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Friday, June 8, 2012

Canine Cervical Disc Disease

Winston is a dog owned by Sarah W. They both recently moved from California. Winston is a very polite handsome five year old male Jack Russell mix breed weighing about 11 pounds. His main problem was he had occasional pain from time to time in some non specific area without any apparent cause.

Since he was adopted just a few years ago, Sarah didn’t really know just how long this pain has been a problem. Winston knew but he wasn’t saying. Recently, Winston's pain got so bad, he wouldn't let a groomer touch his body.
When an owner describes sudden “yelping”, with no apparent trauma or cause, I start thinking of cervical disc disease. Of course it could have been many other diseases, but after a routine and neurologic (nervous system) examination, I decided to take radiographs of the cervical vertebrae (the neck). The exam revealed that Winston’s head and neck appeared to be tense and stiff, and he tried to avoid lifting his head when I push the head up toward the ceiling. The radiographs confirmed the tentative diagnosis of cervical disc disease.

Winston's x-ray showed calcification between
two vertebrae and a narrow intervertebral space.
Cervical (neck) lesions account for
approximately one fifth of all
intervertebral disc problems. Most
patients experience neck pain as the
first and most consistent clinical sign.
"Yelping" or screaming often accompanies
this pain. This occurs when there is a
moderate disc rupture. The head and neck
are held in a tense position with the
patient reluctant to elevate the head
and neck.

Intervertebral disc disease is the most common neurologic syndrome seen in dogs. Disc degeneration has been reported in 84 breeds with particular susceptibility in certain small breeds. These breeds (Dachshund, Pekinese, Poodle, Beagle, etc.) have characteristic skeletal changes that predispose the discs to degenerate at a very early age.
Intervertebral discs act as cushions between the vertebrae and function as the shock absorbers of the spine. A normal disc has two regions: a resilient gelatinous nucleus (center) and an outer fibrous ring that encircles the nucleus (see Fig.1). A degenerative disc loses its resiliency when its jelly-like center calcifies and develops a gritty, hardened consistency. No longer able to cushion the vertebrae, the center is predisposed to bulging and to rupture (see Fig. 1), resulting in pressure on the spinal cord, pain, and sometimes paralysis.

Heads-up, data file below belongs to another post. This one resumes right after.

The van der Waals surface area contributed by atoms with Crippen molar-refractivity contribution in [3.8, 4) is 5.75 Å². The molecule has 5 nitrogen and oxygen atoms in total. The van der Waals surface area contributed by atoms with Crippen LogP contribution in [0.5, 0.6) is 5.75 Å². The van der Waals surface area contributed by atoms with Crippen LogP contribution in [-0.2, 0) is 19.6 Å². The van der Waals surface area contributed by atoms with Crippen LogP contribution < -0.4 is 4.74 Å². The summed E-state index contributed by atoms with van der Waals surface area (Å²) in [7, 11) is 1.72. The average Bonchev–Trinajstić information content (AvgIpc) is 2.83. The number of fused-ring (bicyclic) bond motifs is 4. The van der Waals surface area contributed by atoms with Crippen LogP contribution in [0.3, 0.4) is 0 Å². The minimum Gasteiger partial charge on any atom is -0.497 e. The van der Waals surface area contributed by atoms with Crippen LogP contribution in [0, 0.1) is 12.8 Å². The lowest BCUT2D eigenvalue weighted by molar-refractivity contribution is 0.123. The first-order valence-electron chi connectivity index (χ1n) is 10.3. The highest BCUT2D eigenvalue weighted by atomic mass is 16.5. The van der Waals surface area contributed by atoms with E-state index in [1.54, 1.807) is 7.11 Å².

Figure 1


A diagnosis of intervertebral disc disease is made based on the history
and neurologic examination. Radiographs (x-rays) can reveal the presence
of degenerative, calcified discs and may outline narrowed disc spaces with
evidence of rupture and calcified disc material in the spinal cord. A
definitive diagnosis may require a myelogram (a contrast dye study of
the spine) to confirm and document not only the location of the ruptured
disc but also the amount of spinal cord swelling. The myelogram is a
common and safe diagnostic procedure when performed with care and
under proper conditions.

Because cervical discs by nature rupture slowly, the symptoms may come and go for some time. Early or mild cases are often treated medically. These medical treatments, which often include corticosteroids to relieve the cord swelling and pain caused by intense inflammation, become unrewarding as more disc material pushes against the spinal cord.
The treatment of choice to reverse the symptoms and return the patient to a normal pain free life is surgical removal of the ruptured portion of the disc from its compressive position under the spinal cord.
After radiographs and possibly a myelogram confirm the involved
intervertebral site, a surgical decompression technique (a ventral
cervical slotting procedure) is performed from an incision under the
neck to remove all of the ruptured disc material. The architecture of
the disc space is maintained to allow for a normal recovery. This is
exactly what we performed on Winston.
Sarah W with Winston - "going home".
The remaining discs in the area undergo fenestration, a procedure which involves
removal of the degenerative center of the
other discs in the neck. This procedure
includes up to five intervertebral discs and involves cutting a window in the outer
fibrous rim of the discs followed by
extraction of the calcified, degenerative
centers. This prevents recurrence of any
disc rupture, while allowing normal motion
and pain free movement following surgery.
As the resected center of the disc scars,
there is little or no effect on mobility.

Winston was operated on for cervical
disc disease using the ventral cervical
slotting procedure. The following day he allowed our groomer, Donna to handle him. He was groomed without any pain or objection.  That made Sarah very happy and Winston had an uneventful, painless recovery.

The Providence Veterinary Hospital Blog is a publication of Peter Herman, VMD, at the Providence Veterinary Hospital, 2400 Providence Ave. in Chester, PA. Contact Dr. Herman at 610-872-4000 or visit us at